said, his first anxiety was to show that the allegation made on a former occasion by the right hon. Baronet, the Secretary of State for the Home Department, "that the West Riding was in a most discreditable state," had no good foundation in fact. The West Riding magistrates, consisting of 300 gentlemen, had met and discussed the proposition to adopt the Constabulary Act three times; and on each occasion the proposition had been negatived by very considerable majorities. The magistrates were of opinion that a rural police were wholly unnecessary in the West Riding. The right hon. Gentleman the Member for Leeds had presented a petition from Mr. Jonathan Peel, who resided in Yorkshire, on the borders of Lancashire, and the petitioner complained very much of depredations in his neighbourhood. Now, in Lancashire there was a county constabulary maintained at a cost of £33,000 a year, but that did not prevent depredations. Mr. Peel had regularly attended at Wakefield at the meetings of magistrates, and had complained, but nevertheless the magistrates had judged for themselves. It was a singular thing, that though the constabulary had been adopted in many counties, it had not been adopted in any particular district of the West Riding, nor had there been, to his knowledge, any one application to the magistrates in quarter sessions to adopt it for any such district. He should have thought that where parties were annoyed by persons coming from other districts they would have applied for a police force, and he did not think there would have been any objection on the part of the magistrates, as there was a power to rate a district separately. The right hon. Gentleman also quoted from a statement made by Mr. Wilson Overend, the chairman of the quarter sessions at Sheffield. If the right hon. Baronet could prove that there was any good foundation even for this particular charge, he would admit that the magistrates of the West Riding had been guilty of a dereliction of duty. But what were the facts? The West Riding was divided into three districts for the purposes of quarter sessions. One of these divisions extended from Sheffield in the west to Goole in the east, and was about seventy miles long by twenty broad, containing about 200,000 inhabitants. At the last quarter sessions for that district forty-five persons were brought up for trial, and of those forty-five there were twenty-seven from the town of Sheffield itself, in which there was a police force of 145 men, the remaining prisoners having come from the district at large. These facts did not justify the charge which Mr. Wilson Overend had brought against the magistrates of the West Riding, or show that a general rural police was required. He found from the condensed digest of the census of 1851, that, in respect of pauperism and crime Yorkshire favourably contrasted with the other parts of the kingdom, and pauperism and crime generally went together. While there were in the south-eastern counties in every 10,000 persons, 133 paupers and thirty-nine criminals, there were in Yorkshire only thirty-two paupers and sixteen criminals. That was as regarded the county at large, but the West Riding stood still better. The West Riding had no rural police. There was such a force in Cheshire and in Lancashire, and yet there were in Cheshire thirty-nine paupers and twenty-one criminals in every 10,000 inhabitants; in Lancashire, twenty-seven paupers and twenty criminals; while in the West Riding there were only twenty-seven paupers and thirteen criminals. He quoted these figures to show that the population of the West Riding were not in that demoralised state they were represented to be; and he had to remind the right hon. Baronet that in order to make up the return of the criminals in Yorkshire, there were included from 400 to 500 convicts belonging to Government confined in Wakefield prison, who were no part of the population of that county. He found that in Yorkshire pauperism and crime were as low as in any part of the kingdom, and that was the reason why he had always opposed the introduction of a rural police, believing it unnecessary. Indeed, crime in Yorkshire was below the average of the other counties in the kingdom—less than Lancashire, with its police; less than Durham, with its police; and less than Nottinghamshire, with its police. Those were the counties which bordered on Yorkshire, and it might be supposed that they drove all their thieves into it. The returns which he had quoted showed that Yorkshire had still less than any other county in England. The noble Lord (Lord Lovaine) might say that in Yorkshire we did not catch all the thieves, but that was easier said than proved; for it was his (Mr. B. Denison's) belief that they were generally caught, as they all made their way into the large towns, in which there were strong bodies of police, and where they were sure to be apprehended. He confessed he saw no necessity for an alteration in the present Act, under which the county magistrates had abundant power of adopting a rural police, if they thought such a force requisite. There were in Yorkshire 320 magistrates, and they had on every occasion on which the subject had been brought before them rejected it, which they would not have done had they thought that the population was of a character to require such supervision.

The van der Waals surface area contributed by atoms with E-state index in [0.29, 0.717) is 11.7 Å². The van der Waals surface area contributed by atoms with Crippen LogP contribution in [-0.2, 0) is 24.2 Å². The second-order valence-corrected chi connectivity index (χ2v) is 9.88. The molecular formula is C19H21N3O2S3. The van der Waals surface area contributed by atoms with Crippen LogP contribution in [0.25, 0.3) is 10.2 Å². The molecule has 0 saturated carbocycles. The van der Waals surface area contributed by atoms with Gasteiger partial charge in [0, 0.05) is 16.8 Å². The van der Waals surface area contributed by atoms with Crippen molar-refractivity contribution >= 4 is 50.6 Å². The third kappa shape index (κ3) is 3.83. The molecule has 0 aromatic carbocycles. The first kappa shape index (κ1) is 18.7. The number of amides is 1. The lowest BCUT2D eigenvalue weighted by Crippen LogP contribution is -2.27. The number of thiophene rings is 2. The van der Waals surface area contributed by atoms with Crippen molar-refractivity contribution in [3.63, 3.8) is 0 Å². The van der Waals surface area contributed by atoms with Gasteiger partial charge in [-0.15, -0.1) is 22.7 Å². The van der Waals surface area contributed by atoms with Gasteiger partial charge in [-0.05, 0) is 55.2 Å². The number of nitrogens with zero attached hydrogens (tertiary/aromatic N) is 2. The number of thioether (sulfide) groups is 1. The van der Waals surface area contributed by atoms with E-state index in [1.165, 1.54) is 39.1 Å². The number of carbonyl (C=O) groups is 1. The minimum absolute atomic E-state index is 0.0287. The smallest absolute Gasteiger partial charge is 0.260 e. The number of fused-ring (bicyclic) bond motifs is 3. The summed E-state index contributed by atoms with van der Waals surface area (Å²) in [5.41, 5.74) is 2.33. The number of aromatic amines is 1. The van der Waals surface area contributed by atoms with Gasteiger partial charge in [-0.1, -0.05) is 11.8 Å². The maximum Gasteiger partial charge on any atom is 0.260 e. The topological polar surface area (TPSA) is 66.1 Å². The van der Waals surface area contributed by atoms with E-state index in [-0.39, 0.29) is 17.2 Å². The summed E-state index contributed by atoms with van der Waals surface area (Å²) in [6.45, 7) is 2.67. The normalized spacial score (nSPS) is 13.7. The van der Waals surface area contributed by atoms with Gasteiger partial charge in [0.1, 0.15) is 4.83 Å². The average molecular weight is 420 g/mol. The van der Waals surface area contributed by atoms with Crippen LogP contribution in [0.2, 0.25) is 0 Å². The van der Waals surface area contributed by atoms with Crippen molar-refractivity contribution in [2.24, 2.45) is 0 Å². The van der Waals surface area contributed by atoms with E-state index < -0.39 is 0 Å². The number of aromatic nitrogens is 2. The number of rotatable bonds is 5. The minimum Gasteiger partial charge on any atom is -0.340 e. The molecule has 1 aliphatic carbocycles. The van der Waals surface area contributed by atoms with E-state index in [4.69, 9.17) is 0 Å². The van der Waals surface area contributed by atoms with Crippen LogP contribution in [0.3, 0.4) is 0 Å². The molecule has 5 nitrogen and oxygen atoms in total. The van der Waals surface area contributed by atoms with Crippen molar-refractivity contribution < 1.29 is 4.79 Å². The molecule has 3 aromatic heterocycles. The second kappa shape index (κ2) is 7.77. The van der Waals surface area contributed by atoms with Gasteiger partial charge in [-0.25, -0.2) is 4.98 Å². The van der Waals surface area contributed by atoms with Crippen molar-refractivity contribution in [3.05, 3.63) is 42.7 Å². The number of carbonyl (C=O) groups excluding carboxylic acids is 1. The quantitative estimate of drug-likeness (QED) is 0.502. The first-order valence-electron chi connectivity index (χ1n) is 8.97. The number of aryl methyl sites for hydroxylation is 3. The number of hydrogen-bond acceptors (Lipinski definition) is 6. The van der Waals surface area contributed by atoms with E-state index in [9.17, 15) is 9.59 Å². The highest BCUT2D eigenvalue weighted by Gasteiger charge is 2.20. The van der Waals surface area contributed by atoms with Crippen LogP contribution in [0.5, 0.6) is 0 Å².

said, he had seldom the misfortune to differ from his right hon. Friend the Member for Oxfordshire (Mr. Henley), but he must confess that he thought that the suppression of crime was the only object which the Government had in view in the proposed measure, and he saw no difference in the meaning of the words in the original clause, and in the Amendment which his right hon. Friend proposed. It was the meaning of both that an efficient force should be established, but the test of efficiency was that the object for which the force was established was obtained, and that could never be the case, unless the rural police was uniform and continuous throughout the country. His right hon. Friend had used arguments which actually supported the opposite view of the subject to that which he himself entertained. He had alluded to Gosport, to show that the absence of crime was coequal with the absence of police; but Gosport was a fortified town, and did not admit the growth of that class of population among which criminals were for the most part found. He had also said that in Hampshire itself there had been 312 offences, forty-five committals, and twenty-six convictions. Now the only result derivable from that argument was that a continuous police force was required. With regard to Surrey, he had fallen into the mistake of supposing that increased capture was increased crime, whereas it only showed the efficiency of the police in detecting crime, and so much was that appreciated, that no county, which had as yet adopted this system, was willing to give it up.